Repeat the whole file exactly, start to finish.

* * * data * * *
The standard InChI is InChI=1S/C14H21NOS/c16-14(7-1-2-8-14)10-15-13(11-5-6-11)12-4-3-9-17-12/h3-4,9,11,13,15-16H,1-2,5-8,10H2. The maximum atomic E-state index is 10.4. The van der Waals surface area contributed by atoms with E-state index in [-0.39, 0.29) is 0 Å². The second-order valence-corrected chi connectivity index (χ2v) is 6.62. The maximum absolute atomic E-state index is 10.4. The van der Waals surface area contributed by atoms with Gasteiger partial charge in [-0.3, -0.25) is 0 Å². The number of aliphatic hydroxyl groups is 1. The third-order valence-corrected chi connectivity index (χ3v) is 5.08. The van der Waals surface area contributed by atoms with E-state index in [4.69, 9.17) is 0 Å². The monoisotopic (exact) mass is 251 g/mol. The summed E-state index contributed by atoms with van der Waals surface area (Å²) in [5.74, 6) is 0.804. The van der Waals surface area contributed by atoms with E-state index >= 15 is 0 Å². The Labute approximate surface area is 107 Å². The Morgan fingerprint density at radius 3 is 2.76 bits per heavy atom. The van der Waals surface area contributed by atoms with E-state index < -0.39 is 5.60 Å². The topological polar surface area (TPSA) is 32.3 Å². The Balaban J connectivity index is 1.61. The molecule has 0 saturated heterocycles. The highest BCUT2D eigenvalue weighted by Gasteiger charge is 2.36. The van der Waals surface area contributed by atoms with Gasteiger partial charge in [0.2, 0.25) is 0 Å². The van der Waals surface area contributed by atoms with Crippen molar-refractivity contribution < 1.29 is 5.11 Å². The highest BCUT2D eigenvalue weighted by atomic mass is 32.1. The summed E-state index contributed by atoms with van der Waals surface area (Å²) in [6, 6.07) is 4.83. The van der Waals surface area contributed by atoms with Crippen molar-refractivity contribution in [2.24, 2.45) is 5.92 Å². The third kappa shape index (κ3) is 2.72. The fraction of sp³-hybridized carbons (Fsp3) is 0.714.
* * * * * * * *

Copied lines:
The standard InChI is InChI=1S/C14H21NOS/c16-14(7-1-2-8-14)10-15-13(11-5-6-11)12-4-3-9-17-12/h3-4,9,11,13,15-16H,1-2,5-8,10H2. The maximum atomic E-state index is 10.4. The van der Waals surface area contributed by atoms with E-state index in [-0.39, 0.29) is 0 Å². The second-order valence-corrected chi connectivity index (χ2v) is 6.62. The maximum absolute atomic E-state index is 10.4. The van der Waals surface area contributed by atoms with Gasteiger partial charge in [-0.3, -0.25) is 0 Å². The number of aliphatic hydroxyl groups is 1. The third-order valence-corrected chi connectivity index (χ3v) is 5.08. The van der Waals surface area contributed by atoms with E-state index in [4.69, 9.17) is 0 Å². The monoisotopic (exact) mass is 251 g/mol. The summed E-state index contributed by atoms with van der Waals surface area (Å²) in [5.74, 6) is 0.804. The van der Waals surface area contributed by atoms with E-state index >= 15 is 0 Å². The Labute approximate surface area is 107 Å². The Morgan fingerprint density at radius 3 is 2.76 bits per heavy atom. The van der Waals surface area contributed by atoms with E-state index < -0.39 is 5.60 Å². The topological polar surface area (TPSA) is 32.3 Å². The Balaban J connectivity index is 1.61. The molecule has 0 saturated heterocycles. The highest BCUT2D eigenvalue weighted by Gasteiger charge is 2.36. The van der Waals surface area contributed by atoms with Gasteiger partial charge in [0.2, 0.25) is 0 Å². The van der Waals surface area contributed by atoms with Crippen molar-refractivity contribution < 1.29 is 5.11 Å². The highest BCUT2D eigenvalue weighted by atomic mass is 32.1. The summed E-state index contributed by atoms with van der Waals surface area (Å²) in [6, 6.07) is 4.83. The van der Waals surface area contributed by atoms with Crippen molar-refractivity contribution in [2.24, 2.45) is 5.92 Å². The third kappa shape index (κ3) is 2.72. The fraction of sp³-hybridized carbons (Fsp3) is 0.714.